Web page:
Leicester businessman Depesh Ravalia jailed over cocaine find
A businessman caught with more than £11,000 worth of cocaine has been jailed for four-and-a-half years.
Depesh Ravalia (24) was convicted of possessing the class A drug with intent to supply by a jury at a recent trial.
Sentencing him at Leicester Crown Court yesterday, Judge Simon Hammond said Ravalia had lied during his court case, wrongly claiming the drug was for personal use.
His barrister, Nigel Mitchell, said he now accepted he was looking after the cocaine on behalf of another, as a custodian.
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At the earlier hearing, the court heard how a defective brake light on his car led to him being caught, on December 29 last year.
Ravalia, who runs a hairdressing business in the city, was stopped on St George's Way, in Leicester, because of the faulty light.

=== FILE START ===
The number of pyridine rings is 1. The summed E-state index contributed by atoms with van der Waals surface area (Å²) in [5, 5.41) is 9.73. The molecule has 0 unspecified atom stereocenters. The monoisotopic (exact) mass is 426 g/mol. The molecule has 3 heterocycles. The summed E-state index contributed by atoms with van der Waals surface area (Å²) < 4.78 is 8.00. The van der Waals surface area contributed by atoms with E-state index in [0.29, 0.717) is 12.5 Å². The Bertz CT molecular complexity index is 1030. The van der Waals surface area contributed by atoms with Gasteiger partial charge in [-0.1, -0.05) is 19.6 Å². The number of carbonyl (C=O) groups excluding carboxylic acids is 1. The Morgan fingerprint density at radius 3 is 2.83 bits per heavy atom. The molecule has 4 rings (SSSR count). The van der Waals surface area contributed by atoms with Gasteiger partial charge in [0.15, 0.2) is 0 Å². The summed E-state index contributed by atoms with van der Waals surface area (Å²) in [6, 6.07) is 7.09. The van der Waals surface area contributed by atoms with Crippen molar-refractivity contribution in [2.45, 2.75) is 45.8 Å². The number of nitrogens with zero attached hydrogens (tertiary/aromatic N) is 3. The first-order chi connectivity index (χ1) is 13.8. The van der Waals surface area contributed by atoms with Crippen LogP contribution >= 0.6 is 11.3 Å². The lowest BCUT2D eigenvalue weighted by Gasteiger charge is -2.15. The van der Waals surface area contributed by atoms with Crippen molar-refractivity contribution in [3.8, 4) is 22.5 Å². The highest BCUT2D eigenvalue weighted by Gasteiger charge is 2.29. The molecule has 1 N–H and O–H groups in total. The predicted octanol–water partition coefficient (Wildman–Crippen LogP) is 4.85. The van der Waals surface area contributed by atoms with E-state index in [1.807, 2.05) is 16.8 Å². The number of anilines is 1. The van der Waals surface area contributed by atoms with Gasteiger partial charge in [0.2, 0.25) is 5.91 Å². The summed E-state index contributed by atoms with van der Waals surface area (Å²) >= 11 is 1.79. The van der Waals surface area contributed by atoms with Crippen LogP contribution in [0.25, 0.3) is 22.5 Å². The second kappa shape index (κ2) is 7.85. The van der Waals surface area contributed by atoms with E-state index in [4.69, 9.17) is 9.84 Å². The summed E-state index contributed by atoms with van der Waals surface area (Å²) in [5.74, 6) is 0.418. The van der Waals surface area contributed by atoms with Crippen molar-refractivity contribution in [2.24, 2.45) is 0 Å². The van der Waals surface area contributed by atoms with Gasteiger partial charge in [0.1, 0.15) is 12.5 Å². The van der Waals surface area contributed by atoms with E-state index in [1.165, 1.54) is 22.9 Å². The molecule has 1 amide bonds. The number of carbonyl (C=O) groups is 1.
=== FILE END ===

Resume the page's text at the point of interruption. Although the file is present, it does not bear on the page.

Officers were suspicious and found a small amount of the class C drug BZP inside a cap in the vehicle.
It resulted in Ravalia's home, in Huggett Close, Rushey Mead, Leicester, being searched.
Three cling film wraps, totalling 68 grams of cocaine, were found in his wardrobe.
Ravalia, a graduate, claimed during his trial that he bought the cocaine for £60 as a "treat" to have over Christmas.
He said he got it from a dealer on a street near his home.
He said he was not addicted to the drug and insisted it was for personal use.
Alan Murphy, prosecuting, said the cocaine was "high grade" with 27.87 grams of it having a purity of 76 per cent, 13.81 grams at 75 per cent and 27.2 grams at 49 per cent.
The average purity of street deals were said to be between 10 and 15 per cent.
Drugs expert, Detective Constable Iain Hollis, told the jury the 68 grams were worth £3,750 wholesale.
But he said it could be mixed with a cutting agent to achieve a greater volume, with a street value of £11,920.
The officer said the amount Ravalia was found with was "beyond realistic personal use".
He said it could have lasted a regular user a year.
Ravalia admitted possessing the BZP and possessing the cocaine for own use.
After being convicted unanimously of intending to supply the cocaine, Judge Hammond said Ravalia's account of having bought the cocaine for £60 was "ridiculous".
Judge Hammond said: "You told the jury you weren't addicted to cocaine so that means you were in it for money."